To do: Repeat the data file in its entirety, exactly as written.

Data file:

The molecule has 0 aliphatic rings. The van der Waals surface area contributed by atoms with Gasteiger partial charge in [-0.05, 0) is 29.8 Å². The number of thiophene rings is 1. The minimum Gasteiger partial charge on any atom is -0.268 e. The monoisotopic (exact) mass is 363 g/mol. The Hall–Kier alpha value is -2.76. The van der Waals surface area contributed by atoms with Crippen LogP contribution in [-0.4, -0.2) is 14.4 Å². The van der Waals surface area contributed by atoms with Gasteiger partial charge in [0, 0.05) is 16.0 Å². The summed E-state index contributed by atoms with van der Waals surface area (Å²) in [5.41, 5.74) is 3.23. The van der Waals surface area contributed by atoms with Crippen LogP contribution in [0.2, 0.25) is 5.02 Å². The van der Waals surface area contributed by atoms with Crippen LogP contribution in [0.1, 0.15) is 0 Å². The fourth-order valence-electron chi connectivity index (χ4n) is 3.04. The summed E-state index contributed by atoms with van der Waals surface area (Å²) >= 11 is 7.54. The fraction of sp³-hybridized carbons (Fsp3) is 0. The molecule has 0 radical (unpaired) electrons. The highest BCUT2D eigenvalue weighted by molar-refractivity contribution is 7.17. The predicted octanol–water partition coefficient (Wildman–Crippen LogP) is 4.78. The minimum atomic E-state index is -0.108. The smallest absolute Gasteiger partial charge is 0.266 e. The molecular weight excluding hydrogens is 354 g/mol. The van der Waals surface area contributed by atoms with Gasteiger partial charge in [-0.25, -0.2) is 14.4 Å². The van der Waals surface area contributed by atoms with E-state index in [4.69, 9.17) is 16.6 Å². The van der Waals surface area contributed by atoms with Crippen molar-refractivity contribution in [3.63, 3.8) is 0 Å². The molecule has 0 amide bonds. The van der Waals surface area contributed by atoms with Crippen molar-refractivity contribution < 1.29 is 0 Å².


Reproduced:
The molecule has 0 aliphatic rings. The van der Waals surface area contributed by atoms with Gasteiger partial charge in [-0.05, 0) is 29.8 Å². The number of thiophene rings is 1. The minimum Gasteiger partial charge on any atom is -0.268 e. The monoisotopic (exact) mass is 363 g/mol. The Hall–Kier alpha value is -2.76. The van der Waals surface area contributed by atoms with Crippen LogP contribution in [-0.4, -0.2) is 14.4 Å². The van der Waals surface area contributed by atoms with Gasteiger partial charge in [0, 0.05) is 16.0 Å². The summed E-state index contributed by atoms with van der Waals surface area (Å²) in [5.41, 5.74) is 3.23. The van der Waals surface area contributed by atoms with Crippen LogP contribution in [0.2, 0.25) is 5.02 Å². The van der Waals surface area contributed by atoms with Crippen LogP contribution in [0.1, 0.15) is 0 Å². The fourth-order valence-electron chi connectivity index (χ4n) is 3.04. The summed E-state index contributed by atoms with van der Waals surface area (Å²) >= 11 is 7.54. The fraction of sp³-hybridized carbons (Fsp3) is 0. The molecule has 0 radical (unpaired) electrons. The highest BCUT2D eigenvalue weighted by molar-refractivity contribution is 7.17. The predicted octanol–water partition coefficient (Wildman–Crippen LogP) is 4.78. The minimum atomic E-state index is -0.108. The smallest absolute Gasteiger partial charge is 0.266 e. The molecular weight excluding hydrogens is 354 g/mol. The van der Waals surface area contributed by atoms with Gasteiger partial charge in [-0.25, -0.2) is 14.4 Å². The van der Waals surface area contributed by atoms with E-state index in [4.69, 9.17) is 16.6 Å². The van der Waals surface area contributed by atoms with Crippen molar-refractivity contribution in [3.63, 3.8) is 0 Å². The molecule has 0 amide bonds. The van der Waals surface area contributed by atoms with Crippen molar-refractivity contribution < 1.29 is 0 Å².